Modeling, ontology and wild thought: Toward an anthropology of the artificially intelligent

Willard McCarty


The question at the heart of this essay begins with a curious mid-twentieth-century co-occurrence in the Anglo-American world: on the one hand, of the invention and transformative spread of digital computing; on the other hand, the return from philosophical exile of “ontology” and its subsequent pluralization. What makes this co-occurrence interesting is, first, the machine’s requirement of a “model”—and so an ontology—of the domain to be affected, and second, the indeterminate nature of all digital models. Furthermore, as improvements in the technology have made the machine an ever more fit instrument of that “wily intelligence” (mẽtis) celebrated by Marcel Detienne and Jean-Pierre Vernant (1974), the laborious construction of models has become the agile practice of modeling—and so brought ever greater emphasis to local, experimental, shifting ontologies.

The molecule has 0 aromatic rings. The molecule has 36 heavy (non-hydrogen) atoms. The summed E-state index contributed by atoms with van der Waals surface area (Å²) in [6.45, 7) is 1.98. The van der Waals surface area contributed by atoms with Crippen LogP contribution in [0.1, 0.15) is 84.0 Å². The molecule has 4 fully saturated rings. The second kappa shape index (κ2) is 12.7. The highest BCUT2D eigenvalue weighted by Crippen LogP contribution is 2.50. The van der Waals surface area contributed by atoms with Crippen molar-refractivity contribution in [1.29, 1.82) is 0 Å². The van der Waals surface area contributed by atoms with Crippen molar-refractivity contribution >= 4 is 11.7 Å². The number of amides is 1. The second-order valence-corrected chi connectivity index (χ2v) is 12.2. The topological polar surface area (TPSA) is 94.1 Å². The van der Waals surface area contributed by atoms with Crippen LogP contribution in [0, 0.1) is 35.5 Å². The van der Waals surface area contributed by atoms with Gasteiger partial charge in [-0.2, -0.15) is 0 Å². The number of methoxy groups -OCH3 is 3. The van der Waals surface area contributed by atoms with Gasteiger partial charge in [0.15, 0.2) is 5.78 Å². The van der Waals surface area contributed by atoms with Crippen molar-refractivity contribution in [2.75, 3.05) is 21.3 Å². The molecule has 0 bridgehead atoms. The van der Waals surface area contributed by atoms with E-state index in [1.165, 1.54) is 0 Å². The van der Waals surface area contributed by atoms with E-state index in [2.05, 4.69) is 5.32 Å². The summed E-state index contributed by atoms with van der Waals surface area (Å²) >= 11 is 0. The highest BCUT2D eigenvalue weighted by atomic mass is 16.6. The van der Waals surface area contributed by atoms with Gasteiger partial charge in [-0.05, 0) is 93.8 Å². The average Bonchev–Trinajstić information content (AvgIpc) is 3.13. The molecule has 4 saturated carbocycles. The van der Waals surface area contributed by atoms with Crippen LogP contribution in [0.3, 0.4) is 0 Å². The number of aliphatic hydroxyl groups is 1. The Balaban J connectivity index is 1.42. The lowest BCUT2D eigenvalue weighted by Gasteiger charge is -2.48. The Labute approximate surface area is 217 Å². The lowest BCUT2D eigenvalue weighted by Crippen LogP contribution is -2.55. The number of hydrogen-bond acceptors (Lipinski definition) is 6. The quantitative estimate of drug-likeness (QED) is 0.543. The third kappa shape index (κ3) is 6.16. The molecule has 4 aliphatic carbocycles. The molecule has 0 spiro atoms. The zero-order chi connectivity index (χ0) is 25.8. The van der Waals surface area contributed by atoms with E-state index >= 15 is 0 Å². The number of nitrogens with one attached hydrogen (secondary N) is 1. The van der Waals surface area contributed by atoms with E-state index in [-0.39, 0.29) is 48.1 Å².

artificial intelligence, modeling, ontology, digital logic, combinatorics, anthropology

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DOI: https://doi.org/10.1086/703872